Freedom means sometimes having to make tough decisions. Its time that people started realizing this.

  2. Blake on June 29, 2007 4:48 am

    I heard on the news tonight that if the Province hands over the golf course land to the Musqueam nation that there would be a clause which would require the land to remain as a golf course for at least the next 25 years.

  3. Maayan Kreitzman on June 29, 2007 5:19 am

    Yes, the Musqueam chief has already said that there would be no development until 2033 at least.

    I agree with anonymous 9:03 that money, or even more land will not necessarily solve all of the social problems in native communities. Lets face it, native communities in urbanized areas cannot (and probably have no desire to ) go back to their traditional way of life. The only actual solution is real economic integration and development, coupled with investment and recognition of cultural instituations and traditions – most importatnly language. But prosperity relies on personal initiative usually. Reliance, be it on the current (awful) indian act, or on some future treaty is not likely to bring about the social improvement needed. I think land claims are utterly legitimate, and should be dealt with quickly and respectfully, but I fear that they arent the only answer to all things.

    Anyway, I just got back from the town hall meeting Tim metioned. The atmosphere was quite jarring. Apparently middle-aged white people can be less benign than they look. The audience essentially shouted down, heckled, and jeered at anybody (including a couple UBC students) who went up to speak who didn’t share their indignation at this deal. It was quite, quite mortifying. More on this later.

  4. Anonymous on June 29, 2007 2:19 pm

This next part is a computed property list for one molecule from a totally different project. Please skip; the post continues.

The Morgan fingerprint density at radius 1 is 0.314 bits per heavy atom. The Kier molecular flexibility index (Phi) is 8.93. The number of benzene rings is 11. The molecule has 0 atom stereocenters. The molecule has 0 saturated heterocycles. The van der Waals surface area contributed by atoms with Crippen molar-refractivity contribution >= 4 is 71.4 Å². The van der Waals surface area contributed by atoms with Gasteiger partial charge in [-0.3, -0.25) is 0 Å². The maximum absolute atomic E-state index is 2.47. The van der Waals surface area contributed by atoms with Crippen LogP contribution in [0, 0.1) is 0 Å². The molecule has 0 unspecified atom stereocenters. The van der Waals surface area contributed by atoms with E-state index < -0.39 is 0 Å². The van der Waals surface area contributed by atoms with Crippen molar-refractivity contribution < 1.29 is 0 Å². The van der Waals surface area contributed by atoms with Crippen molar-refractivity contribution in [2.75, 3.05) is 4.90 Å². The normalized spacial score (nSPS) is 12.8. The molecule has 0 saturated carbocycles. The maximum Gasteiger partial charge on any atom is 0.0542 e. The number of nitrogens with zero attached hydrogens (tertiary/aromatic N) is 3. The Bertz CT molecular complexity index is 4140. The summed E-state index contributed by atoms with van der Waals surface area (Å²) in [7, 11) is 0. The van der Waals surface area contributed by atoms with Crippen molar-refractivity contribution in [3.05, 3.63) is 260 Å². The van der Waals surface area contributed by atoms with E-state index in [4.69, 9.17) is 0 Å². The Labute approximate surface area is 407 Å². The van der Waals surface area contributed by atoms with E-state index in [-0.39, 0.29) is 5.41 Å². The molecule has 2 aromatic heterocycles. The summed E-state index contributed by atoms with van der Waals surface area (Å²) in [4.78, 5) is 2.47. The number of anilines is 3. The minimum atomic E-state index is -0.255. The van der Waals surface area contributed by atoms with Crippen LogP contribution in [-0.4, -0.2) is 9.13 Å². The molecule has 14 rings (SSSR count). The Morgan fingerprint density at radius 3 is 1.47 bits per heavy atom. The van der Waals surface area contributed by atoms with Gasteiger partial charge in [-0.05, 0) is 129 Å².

But how does one deal with a land claim for so long ago? How do you compensate for something with an unknown cost? Who do you compensate? Is it fair just to compensate whoever is now a member of the band? is that not too restrictive? People that are 1/16 native? isn’t that too wide?

    The Musqueam have pretty much claimed all of Vancouver, is that not correct? How is that even reasonable? It would appear that they have come to the table in bad faith. Instead of moving on and focusing on the future, they’re trying to use society’s guilt for their own private gain.

    Why should today’s tax payers shoulder a burden of paying for these land claims?

  5. maayan on June 29, 2007 4:07 pm

    Well, I don’t know a whole lot about it, but it’s my understanding that the musqueam have claimed their entire “traditional territory”. the coast used to be divided up among the various native bands. They clearly don’t expect title over vancouver. It’s more of a statement. Anyway, treaty negotiations only occur with government, so only crown land is up for grabs in a land claim. Obviously a settlement that’s practical and not a huge burden on taxpayers is best. That’s why I think this particular one is so benign – it’s basically no inconvenience to anyone (for at least 25 years).
    I don’t really know about the more fundamental questions you’re asking. The fact is that the treaty process is the one the government is engaged in. I don’t see that stopping. But maybe a framework for economic development (as opposed to compensation) is needed?

  6. Anonymous on June 30, 2007 1:46 am

    Tristan here:
    It should be noted that the Supreme Court of BC determined that the province purposefully offloaded the golf course to UBC in 2003 in order to undermine treaty negotiations soon to be underway, the framework already being established. The Province was alienating Crown land, one of the very few parcels of crown land on the negotiating table. (The province had already tried to offload what is now Pacific Spirit Park to the GVRD in the late 80s for the same reason – Musqueam also sought an injunction to stop that, and the GVRD refused to accept ownership of the land without a notwithstanding clause that recognized the reality of Musqueam’s claim).